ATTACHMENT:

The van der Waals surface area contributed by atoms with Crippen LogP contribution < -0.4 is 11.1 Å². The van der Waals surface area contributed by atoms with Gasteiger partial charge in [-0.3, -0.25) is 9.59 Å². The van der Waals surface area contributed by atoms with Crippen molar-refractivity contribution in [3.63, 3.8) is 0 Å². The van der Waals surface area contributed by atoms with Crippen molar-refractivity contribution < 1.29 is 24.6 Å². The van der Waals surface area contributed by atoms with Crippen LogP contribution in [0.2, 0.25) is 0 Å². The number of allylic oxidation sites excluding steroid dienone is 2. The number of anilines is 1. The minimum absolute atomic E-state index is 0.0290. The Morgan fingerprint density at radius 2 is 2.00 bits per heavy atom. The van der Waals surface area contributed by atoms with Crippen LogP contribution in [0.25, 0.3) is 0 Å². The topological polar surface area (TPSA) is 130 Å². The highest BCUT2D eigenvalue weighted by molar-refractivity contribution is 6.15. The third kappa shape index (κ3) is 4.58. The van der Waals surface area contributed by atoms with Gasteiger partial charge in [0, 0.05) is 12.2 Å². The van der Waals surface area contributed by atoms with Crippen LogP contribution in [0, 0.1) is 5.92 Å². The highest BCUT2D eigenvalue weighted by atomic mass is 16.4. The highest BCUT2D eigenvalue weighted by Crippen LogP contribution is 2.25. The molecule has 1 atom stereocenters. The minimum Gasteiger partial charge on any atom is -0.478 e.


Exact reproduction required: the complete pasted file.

The van der Waals surface area contributed by atoms with Crippen LogP contribution < -0.4 is 11.1 Å². The van der Waals surface area contributed by atoms with Gasteiger partial charge in [-0.3, -0.25) is 9.59 Å². The van der Waals surface area contributed by atoms with Crippen molar-refractivity contribution in [3.63, 3.8) is 0 Å². The van der Waals surface area contributed by atoms with Crippen molar-refractivity contribution < 1.29 is 24.6 Å². The van der Waals surface area contributed by atoms with Crippen LogP contribution in [0.2, 0.25) is 0 Å². The number of allylic oxidation sites excluding steroid dienone is 2. The number of anilines is 1. The minimum absolute atomic E-state index is 0.0290. The Morgan fingerprint density at radius 2 is 2.00 bits per heavy atom. The van der Waals surface area contributed by atoms with Crippen LogP contribution in [0.25, 0.3) is 0 Å². The topological polar surface area (TPSA) is 130 Å². The highest BCUT2D eigenvalue weighted by molar-refractivity contribution is 6.15. The third kappa shape index (κ3) is 4.58. The van der Waals surface area contributed by atoms with Gasteiger partial charge in [0, 0.05) is 12.2 Å². The van der Waals surface area contributed by atoms with Crippen LogP contribution in [0, 0.1) is 5.92 Å². The highest BCUT2D eigenvalue weighted by atomic mass is 16.4. The highest BCUT2D eigenvalue weighted by Crippen LogP contribution is 2.25. The molecule has 1 atom stereocenters. The minimum Gasteiger partial charge on any atom is -0.478 e.